About NATA: National Athletic Trainers’ Association (NATA) – Health Care for Life & Sport – Athletic trainers are health care professionals who specialize in the prevention, diagnosis, treatment and rehabilitation of injuries and sport-related illnesses. They prevent and treat chronic musculoskeletal injuries from sports, physical and occupational activity and provide immediate care for acute injuries. Athletic trainers offer a continuum of care that is unparalleled in health care. The National Athletic Trainers’ Association represents and supports 44,000 members of the athletic training profession. Visit To learn more about how athletic trainers are uniquely qualified to mitigate risk visit, NATA’s public awareness campaign designed to educate, provide resources and equip the public to act and advocate for safety in work, life and sport.

About Gatorade: The Gatorade Company, a division of PepsiCo (NYSE: PEP), provides sports performance innovations designed to meet the needs of athletes at all competitive levels and across a broad range of sports. Backed by a 50 year history of studying the best athletes in the world and grounded in years of hydration and sports nutrition research at the Gatorade Sports Science Institute, Gatorade provides scientifically formulated products to meet the sports fueling needs of athletes in all phases of athletic activity. For more information and a full list of products, please visit

About KSI: The Korey Stringer Institute (KSI) is housed in the Department of Kinesiology within the College of Agriculture, Health and Natural Resources at the University of Connecticut (UConn). UConn’s Department of Kinesiology has a strong tradition and reputation as one of the leading institutions studying health and safety issues for athletes and the physically active. The mission of KSI is to provide research, education, advocacy and consultation to maximize performance, optimize safety and prevent sudden death for the athlete, soldier and laborer. For more information, visit:

About PFATS: The Professional Football Athletic Trainers Society (PFATS) is a Professional Association representing the athletic trainers of the National Football League. We serve the players of the NFL, the member Clubs and other members of the community.  Our purpose is to insure the highest quality of health care is provided to the National Football League. We are dedicated to the welfare of our members and committed to the promotion and advancement of athletic training through education and research.  The Society is founded on the professional integrity and the ethical standards of our members and the fellowship that exists among us. “PFATS cares to make a difference.”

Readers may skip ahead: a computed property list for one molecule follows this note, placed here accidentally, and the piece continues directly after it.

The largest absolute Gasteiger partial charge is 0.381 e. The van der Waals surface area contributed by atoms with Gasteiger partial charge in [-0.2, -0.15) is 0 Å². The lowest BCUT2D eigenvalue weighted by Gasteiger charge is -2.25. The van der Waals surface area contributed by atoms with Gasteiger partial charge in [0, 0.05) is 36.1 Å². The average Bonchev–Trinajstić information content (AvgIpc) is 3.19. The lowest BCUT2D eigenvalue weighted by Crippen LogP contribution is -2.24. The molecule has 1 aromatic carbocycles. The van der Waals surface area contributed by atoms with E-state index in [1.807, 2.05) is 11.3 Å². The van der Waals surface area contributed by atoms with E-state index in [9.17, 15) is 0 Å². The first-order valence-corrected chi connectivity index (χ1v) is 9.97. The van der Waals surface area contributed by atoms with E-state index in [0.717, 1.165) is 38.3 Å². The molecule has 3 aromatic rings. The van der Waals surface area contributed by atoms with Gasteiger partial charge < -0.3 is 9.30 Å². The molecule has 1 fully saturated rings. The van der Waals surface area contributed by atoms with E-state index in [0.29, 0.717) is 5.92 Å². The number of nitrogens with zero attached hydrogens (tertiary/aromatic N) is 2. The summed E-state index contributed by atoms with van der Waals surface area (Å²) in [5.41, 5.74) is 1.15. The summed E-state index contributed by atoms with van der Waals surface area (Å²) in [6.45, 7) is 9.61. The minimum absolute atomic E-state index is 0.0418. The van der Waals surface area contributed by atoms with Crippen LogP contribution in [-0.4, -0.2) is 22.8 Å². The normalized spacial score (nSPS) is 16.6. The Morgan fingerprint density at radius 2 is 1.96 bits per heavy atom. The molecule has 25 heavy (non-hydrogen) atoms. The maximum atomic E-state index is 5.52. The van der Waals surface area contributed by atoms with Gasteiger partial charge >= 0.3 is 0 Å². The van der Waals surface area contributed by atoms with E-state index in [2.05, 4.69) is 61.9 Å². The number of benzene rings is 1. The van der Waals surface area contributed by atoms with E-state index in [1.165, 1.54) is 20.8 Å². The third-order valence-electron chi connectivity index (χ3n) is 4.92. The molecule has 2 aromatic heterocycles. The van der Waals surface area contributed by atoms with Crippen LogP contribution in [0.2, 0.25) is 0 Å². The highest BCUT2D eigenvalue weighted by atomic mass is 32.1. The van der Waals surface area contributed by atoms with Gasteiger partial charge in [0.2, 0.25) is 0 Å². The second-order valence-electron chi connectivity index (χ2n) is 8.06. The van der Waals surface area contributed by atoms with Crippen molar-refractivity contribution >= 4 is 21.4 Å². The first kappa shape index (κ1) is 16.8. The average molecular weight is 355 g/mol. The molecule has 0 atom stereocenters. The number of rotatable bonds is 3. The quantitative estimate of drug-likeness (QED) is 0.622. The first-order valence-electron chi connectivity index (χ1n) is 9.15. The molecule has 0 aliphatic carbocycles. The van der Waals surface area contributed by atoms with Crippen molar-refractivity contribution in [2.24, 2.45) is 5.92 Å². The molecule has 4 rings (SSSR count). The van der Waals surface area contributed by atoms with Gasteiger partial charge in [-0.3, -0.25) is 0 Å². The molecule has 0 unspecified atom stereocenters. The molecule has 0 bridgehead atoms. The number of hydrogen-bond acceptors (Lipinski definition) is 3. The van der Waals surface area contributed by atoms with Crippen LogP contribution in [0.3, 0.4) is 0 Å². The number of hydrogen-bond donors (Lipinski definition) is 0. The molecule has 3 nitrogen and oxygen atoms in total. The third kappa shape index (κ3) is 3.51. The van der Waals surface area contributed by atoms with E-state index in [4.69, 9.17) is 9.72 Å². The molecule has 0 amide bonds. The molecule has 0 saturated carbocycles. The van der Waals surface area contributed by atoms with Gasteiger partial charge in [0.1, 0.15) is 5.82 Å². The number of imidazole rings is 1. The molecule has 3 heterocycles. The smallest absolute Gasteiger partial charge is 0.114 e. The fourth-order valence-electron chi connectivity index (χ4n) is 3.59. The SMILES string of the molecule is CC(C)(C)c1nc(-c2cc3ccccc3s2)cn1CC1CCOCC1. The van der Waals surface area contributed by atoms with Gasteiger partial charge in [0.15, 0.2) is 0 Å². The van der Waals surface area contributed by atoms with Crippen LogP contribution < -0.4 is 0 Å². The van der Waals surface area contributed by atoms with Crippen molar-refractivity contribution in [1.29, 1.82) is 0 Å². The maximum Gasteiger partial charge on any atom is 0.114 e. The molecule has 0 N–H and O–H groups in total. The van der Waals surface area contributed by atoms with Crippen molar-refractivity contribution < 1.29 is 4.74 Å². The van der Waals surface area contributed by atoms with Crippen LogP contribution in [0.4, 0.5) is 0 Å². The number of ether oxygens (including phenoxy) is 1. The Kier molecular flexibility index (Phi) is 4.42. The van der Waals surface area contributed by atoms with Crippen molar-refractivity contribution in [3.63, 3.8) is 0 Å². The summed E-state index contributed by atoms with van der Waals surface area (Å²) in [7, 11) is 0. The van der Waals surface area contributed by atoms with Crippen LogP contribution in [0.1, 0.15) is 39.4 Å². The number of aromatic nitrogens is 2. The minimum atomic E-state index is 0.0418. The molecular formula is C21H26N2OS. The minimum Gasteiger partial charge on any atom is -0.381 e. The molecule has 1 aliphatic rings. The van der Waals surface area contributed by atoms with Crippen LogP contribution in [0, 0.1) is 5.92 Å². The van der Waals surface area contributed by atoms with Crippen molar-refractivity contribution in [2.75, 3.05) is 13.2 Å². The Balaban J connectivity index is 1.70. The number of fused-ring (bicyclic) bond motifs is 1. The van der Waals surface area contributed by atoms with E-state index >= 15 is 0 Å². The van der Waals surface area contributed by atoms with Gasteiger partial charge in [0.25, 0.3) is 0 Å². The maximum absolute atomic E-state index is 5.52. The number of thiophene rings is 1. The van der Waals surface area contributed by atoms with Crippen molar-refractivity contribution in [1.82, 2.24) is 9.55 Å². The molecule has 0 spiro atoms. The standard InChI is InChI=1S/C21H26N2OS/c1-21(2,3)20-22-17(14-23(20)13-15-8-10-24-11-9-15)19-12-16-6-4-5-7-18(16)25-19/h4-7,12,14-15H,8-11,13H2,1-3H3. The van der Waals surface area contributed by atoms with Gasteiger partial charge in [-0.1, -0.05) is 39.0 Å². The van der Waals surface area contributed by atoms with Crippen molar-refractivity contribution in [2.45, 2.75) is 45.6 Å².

The National Football League Tuesday released the 2016 Health and Safety Report, which includes a preview of what is to come under the NFL’s new Play Smart. Play Safe. initiative, along with a summary of progress, programs and efforts currently underway. The 2016 report can be found at

“Our goal is to better inform our players, clubs and NFL fans of what we are doing to make football safer at all levels,” said NFL Commissioner Roger Goodell in a letter introducing the 2016 NFL Health and Safety Report. “Our work toward this goal will never be finished—as we continue to learn more from science, data, collaboration with independent experts and experience, we will make further changes. I look forward to reporting even more progress this time next year.”

In September, Commissioner Goodell announced the launch of Play Smart. Play Safe. —an initiative to drive progress in the prevention, diagnosis and treatment of head injuries, enhance medical protocols and further improve the way the game is taught and played. To begin the initiative, the NFL and its 32 club owners pledged an additional $100 million in support of independent medical research and engineering advancements—building on the $100 million that the NFL and its partners are already spending on medical and neuroscience research.

Since 2012, the NFL has released an annual report highlighting the league’s ongoing commitment to health and safety. The NFL’s fifth annual report includes information and updates under the four overarching pillars of the Play Smart. Play Safe. initiative:

Protecting Players: Making changes on and off the field to protect the health and safety of every player in the NFL.

Advanced Technology: Championing new developments in engineering, biomechanics, advanced sensors and material science that mitigate forces and better prevent against injuries in sports.

Medical Research: Supporting independent research to advance progress in the prevention, diagnosis and treatment of head injuries and accelerate scientific understanding of their long-term impact.

Sharing Progress: Sharing what the NFL learns across all levels of football—and to other sports and society at large.

Furthering their commitment to protecting the health and safety of NFL players, the NFL and NFLPA Monday announced an agreement to enforce the NFL Game Day Concussion Protocol and discipline clubs that violate it. Under the new policy, the NFL and NFLPA will follow a strict and fair process to investigate incidents and determine appropriate discipline, including club fines and possible forfeiture of draft picks.